Role of androgens in testicular tumor development in inhibin-deficient mice.
Endocrinology. 1997 Nov;138(11):5000-5
Authors: Shou W, Woodruff TK, Matzuk MM
To understand gonadal tumor development, we have previously created a mouse model in which mice deficient in the inhibins develop gonadal sex cord-stromal tumors with essentially 100% penetrance. These tumors develop as early as 4 weeks of age and cause cancer cachexia-like symptoms and subsequent death in the inhibin-deficient mice. Gonadectomized inhibin-deficient mice eventually develop adrenal cortical tumors with nearly 100% penetrance. These studies have identified inhibin as a novel secreted tumor suppressor protein with specificity for the gonads and adrenal glands. Sex steroids have been implicated to influence gonadal tumor development in humans and mice. To determine the role of androgens in gonadal tumorigenesis in inhibin-deficient male mice, we have used a genetic intercross strategy, breeding inhibin alpha mutant mice with tfm (testicular feminization, a naturally occurring androgen receptor mutant) carrying females to eventually generate compound mutant male mice that lack inhibins and carry the tfm mutation. These compound mutant mice, like inhibin-deficient mice, continue to develop testicular tumors and the accompanying cancer cachexia-like wasting syndrome. Consistent with these findings, elevated levels of activins A and B secreted from the gonadal tumors are seen in the adult compound mutant mice as well as the secondary pathological consequences of these high activin levels in the livers and glandular stomachs. However, in contrast to male mice lacking only inhibin, in which essentially 100% of the testicular tumors are hemorrhagic, 65% of the tumors in these compound mutant male mice are less hemorrhagic, and approximately 50% of the compound mutants live longer than 17 weeks of age (95% of the male mice lacking only inhibin die by 12 weeks). These results suggest that androgens are not required for testicular tumor development in inhibin-deficient mice, but may play a regulatory role in testicular tumor progression.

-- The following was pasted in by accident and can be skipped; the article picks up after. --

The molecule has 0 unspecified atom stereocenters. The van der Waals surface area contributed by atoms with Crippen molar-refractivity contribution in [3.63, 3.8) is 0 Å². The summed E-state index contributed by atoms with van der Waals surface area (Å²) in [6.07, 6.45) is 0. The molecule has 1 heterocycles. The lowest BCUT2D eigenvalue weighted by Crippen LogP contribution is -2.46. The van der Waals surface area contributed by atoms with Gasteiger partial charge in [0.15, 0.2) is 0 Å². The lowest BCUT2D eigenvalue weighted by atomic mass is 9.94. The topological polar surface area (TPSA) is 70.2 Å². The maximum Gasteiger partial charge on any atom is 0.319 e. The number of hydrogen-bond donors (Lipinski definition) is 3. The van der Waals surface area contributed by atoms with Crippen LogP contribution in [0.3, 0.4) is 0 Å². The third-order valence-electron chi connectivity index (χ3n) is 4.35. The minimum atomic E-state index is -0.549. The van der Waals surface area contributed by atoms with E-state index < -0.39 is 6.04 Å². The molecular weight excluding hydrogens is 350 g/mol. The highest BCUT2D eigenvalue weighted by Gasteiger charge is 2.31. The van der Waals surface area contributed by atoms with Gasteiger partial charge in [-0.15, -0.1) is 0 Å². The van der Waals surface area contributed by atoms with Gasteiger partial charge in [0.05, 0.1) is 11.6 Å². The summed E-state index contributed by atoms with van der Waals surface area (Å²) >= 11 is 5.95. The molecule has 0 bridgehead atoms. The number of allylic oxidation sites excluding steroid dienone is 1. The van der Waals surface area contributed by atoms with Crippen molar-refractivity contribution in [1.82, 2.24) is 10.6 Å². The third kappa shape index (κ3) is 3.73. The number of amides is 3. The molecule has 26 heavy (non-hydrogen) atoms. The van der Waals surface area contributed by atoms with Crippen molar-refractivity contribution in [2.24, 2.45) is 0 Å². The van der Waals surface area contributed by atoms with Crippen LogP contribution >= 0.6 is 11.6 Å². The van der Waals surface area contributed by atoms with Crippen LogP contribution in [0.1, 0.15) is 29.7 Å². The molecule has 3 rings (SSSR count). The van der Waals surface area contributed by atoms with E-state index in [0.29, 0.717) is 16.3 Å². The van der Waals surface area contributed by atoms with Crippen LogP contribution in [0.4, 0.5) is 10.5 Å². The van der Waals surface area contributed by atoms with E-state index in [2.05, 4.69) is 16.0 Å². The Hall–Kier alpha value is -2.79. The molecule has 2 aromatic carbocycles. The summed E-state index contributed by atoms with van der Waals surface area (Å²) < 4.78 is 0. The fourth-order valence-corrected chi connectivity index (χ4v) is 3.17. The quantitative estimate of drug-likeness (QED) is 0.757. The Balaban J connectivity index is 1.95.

PMID: 9348231 [PubMed - indexed for MEDLINE]